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In an increasingly everyday ecology, ecological integralism confirms the tendency of contemporary ecology to rely less on

an orthodoxy , conformity to dogma , because of its extremely polysemic character, than on an orthopraxy , conformity to practice , in a valuation of coherence, of making "eco-gestures".

Ecological ascesis

This “integral” or even existential character of ecology can sometimes be worrying, even frightening for the militant if he wishes to live an ecological asceticism, tending towards a form of “ecological perfection”. The latter often goes hand in hand with a feeling of guilt that is very present in green activism.

A person interviewed within a university environmental group asks, for example, the question of whether or not to continue to experience the guilty pleasure that she has in consuming chocolate, because of the pollution generated .

In order not to despair in the face of a potentially exponential feeling of guilt, a retired member of the Uprisings of the Earth explains to us that it is a question of:

“Keep the right distance from things, especially because some people have been able to stop campaigning… Because yes, we could always do better, but we are doing a long-distance race! »

The activists interviewed are active, even hyper-active, with, as the flip side of the coin, phenomena of activist burn-out .

Unlike communist activism in the 20th century, green activism does not stop at the doorstep and continues right up to the sorting of waste. There can be a permanent mental load from environmental activism, sometimes leading to mental fatigue. It refers to this existential fear of an uncertain future, increased tenfold by the feeling of living in a world that is not interested in it.

They have the feeling of being ecological believers and practitioners in a world that is not.

Grasping the more "existential" nature of ecology

In short, it is possible to grasp through the concept of “ecological integralism” how ecology can, to a certain extent, constitute a form of “ existential militancy ”.

If it takes up classic practices of militancy, existential militancy leans more on interiority and "attacks the great questions of the meaning of life and human finitude" . “Eco-anxiety” would thus be the symptom of a militancy increasingly experienced from within. Hence the projection of a pessimistic future, by virtue of a present and an environmental reality that do not encourage optimism. From this “negativity” of the present can nevertheless arise utopia. To do this, the more immanent emotion that is hope must be transformed into the more transcendent virtue that is hope.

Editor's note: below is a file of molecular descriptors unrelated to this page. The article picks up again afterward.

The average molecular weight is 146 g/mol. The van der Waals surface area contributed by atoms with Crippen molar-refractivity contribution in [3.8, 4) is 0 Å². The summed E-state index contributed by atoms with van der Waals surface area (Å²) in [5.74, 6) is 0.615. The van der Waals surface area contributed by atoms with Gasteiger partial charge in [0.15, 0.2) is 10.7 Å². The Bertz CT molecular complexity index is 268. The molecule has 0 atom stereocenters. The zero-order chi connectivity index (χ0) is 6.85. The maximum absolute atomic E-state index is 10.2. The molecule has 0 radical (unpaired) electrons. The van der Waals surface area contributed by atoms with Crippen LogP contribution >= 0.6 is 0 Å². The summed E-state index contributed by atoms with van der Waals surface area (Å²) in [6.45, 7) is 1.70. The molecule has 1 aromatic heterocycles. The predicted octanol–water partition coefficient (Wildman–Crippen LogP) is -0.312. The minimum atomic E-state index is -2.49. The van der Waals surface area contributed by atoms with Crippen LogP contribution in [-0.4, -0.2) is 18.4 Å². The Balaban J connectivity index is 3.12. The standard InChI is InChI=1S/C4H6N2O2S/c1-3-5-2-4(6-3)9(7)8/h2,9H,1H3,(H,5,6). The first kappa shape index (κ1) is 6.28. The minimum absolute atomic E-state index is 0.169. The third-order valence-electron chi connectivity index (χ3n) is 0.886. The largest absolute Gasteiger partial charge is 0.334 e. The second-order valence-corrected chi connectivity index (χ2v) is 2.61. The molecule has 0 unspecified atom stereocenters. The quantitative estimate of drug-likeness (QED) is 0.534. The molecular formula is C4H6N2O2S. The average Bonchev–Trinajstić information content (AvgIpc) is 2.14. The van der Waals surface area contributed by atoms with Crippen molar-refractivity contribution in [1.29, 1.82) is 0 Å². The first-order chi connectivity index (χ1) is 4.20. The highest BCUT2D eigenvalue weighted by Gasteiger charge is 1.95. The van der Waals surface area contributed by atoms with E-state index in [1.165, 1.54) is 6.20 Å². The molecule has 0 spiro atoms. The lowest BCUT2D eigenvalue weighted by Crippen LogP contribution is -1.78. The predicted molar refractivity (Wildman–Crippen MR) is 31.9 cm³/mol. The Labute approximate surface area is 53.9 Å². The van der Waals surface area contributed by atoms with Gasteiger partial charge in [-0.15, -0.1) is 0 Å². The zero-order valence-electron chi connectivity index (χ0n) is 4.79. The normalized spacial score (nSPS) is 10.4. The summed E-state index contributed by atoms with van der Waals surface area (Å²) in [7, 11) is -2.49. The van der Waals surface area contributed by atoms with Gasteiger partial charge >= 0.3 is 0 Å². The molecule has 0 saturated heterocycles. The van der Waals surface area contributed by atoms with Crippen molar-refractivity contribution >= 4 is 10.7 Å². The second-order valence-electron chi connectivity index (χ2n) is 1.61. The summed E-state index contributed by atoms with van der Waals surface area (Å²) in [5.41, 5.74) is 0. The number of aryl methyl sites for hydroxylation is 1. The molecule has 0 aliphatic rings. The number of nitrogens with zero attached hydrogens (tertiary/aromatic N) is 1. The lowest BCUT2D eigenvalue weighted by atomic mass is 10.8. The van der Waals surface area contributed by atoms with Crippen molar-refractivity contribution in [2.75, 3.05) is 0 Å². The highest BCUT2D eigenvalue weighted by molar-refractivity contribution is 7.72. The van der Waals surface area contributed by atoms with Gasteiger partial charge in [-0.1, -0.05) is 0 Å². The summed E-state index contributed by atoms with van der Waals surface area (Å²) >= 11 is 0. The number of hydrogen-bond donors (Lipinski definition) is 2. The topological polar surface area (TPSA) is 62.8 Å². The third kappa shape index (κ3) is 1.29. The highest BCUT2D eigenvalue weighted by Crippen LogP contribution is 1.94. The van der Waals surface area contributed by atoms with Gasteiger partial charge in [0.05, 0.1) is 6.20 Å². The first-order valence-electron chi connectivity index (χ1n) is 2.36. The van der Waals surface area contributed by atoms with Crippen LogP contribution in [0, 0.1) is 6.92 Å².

The action is proportionate to the malaise felt by the activists. There is a form of salvation in this existential militancy, which goes as far as questions of the reproduction of the species, with the “no kids” movements (without children) . If a porosity between the public and private spheres was already glimpsed by the pioneering work in political science on green activism ( Florence Faucher , Sylvie Ollitrault ), activism has since moved from a less everyday and more existential dimension. At the beginning of the 20th century, a part of Catholicism, called “integral Catholicism”, rejected the “liberal separation” of modernity between public and private spheres. A century later, contemporary ecological activism is also questioning this “liberal separation”.

Green activism is practiced with a view to setting an example vis-à-vis oneself , but also vis-à-vis others and the world . It can then sometimes become “proselyte”, another religious term that has become pejoratively connoted… Wrongly? While it has similarities to religion, green activism is based not only on intimate belief but also on well-supported scientific data . The Conversation

Gauthier Simon , PhD student and teacher in political science, University of Bordeaux

This article is republished from The Conversation under a Creative Commons license. Read the original article .